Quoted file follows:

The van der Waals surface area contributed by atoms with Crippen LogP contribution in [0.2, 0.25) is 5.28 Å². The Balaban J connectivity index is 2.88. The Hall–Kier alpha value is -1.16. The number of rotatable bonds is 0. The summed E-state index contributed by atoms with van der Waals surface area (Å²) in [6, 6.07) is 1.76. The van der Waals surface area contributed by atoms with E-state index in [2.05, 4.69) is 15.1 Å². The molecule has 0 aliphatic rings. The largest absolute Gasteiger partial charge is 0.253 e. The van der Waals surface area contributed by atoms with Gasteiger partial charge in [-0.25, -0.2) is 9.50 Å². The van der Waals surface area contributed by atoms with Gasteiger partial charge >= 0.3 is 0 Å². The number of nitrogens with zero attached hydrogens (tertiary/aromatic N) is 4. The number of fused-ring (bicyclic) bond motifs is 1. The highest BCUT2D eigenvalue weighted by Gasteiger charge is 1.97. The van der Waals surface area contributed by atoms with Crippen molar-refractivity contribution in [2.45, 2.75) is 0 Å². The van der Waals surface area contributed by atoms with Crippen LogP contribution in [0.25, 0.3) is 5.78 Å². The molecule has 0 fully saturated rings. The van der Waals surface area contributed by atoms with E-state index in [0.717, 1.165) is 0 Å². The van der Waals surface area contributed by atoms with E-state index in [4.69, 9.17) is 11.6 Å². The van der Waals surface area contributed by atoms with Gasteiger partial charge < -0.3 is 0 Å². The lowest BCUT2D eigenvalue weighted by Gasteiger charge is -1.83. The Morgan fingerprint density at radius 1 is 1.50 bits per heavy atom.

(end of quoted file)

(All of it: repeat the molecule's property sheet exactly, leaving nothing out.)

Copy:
The van der Waals surface area contributed by atoms with Crippen LogP contribution in [0.2, 0.25) is 5.28 Å². The Balaban J connectivity index is 2.88. The Hall–Kier alpha value is -1.16. The number of rotatable bonds is 0. The summed E-state index contributed by atoms with van der Waals surface area (Å²) in [6, 6.07) is 1.76. The van der Waals surface area contributed by atoms with E-state index in [2.05, 4.69) is 15.1 Å². The molecule has 0 aliphatic rings. The largest absolute Gasteiger partial charge is 0.253 e. The van der Waals surface area contributed by atoms with Gasteiger partial charge in [-0.25, -0.2) is 9.50 Å². The van der Waals surface area contributed by atoms with Gasteiger partial charge >= 0.3 is 0 Å². The number of nitrogens with zero attached hydrogens (tertiary/aromatic N) is 4. The number of fused-ring (bicyclic) bond motifs is 1. The highest BCUT2D eigenvalue weighted by Gasteiger charge is 1.97. The van der Waals surface area contributed by atoms with Crippen molar-refractivity contribution in [2.45, 2.75) is 0 Å². The van der Waals surface area contributed by atoms with Crippen LogP contribution in [0.25, 0.3) is 5.78 Å². The molecule has 0 fully saturated rings. The van der Waals surface area contributed by atoms with E-state index in [0.717, 1.165) is 0 Å². The van der Waals surface area contributed by atoms with E-state index in [4.69, 9.17) is 11.6 Å². The van der Waals surface area contributed by atoms with Gasteiger partial charge < -0.3 is 0 Å². The lowest BCUT2D eigenvalue weighted by Gasteiger charge is -1.83. The Morgan fingerprint density at radius 1 is 1.50 bits per heavy atom.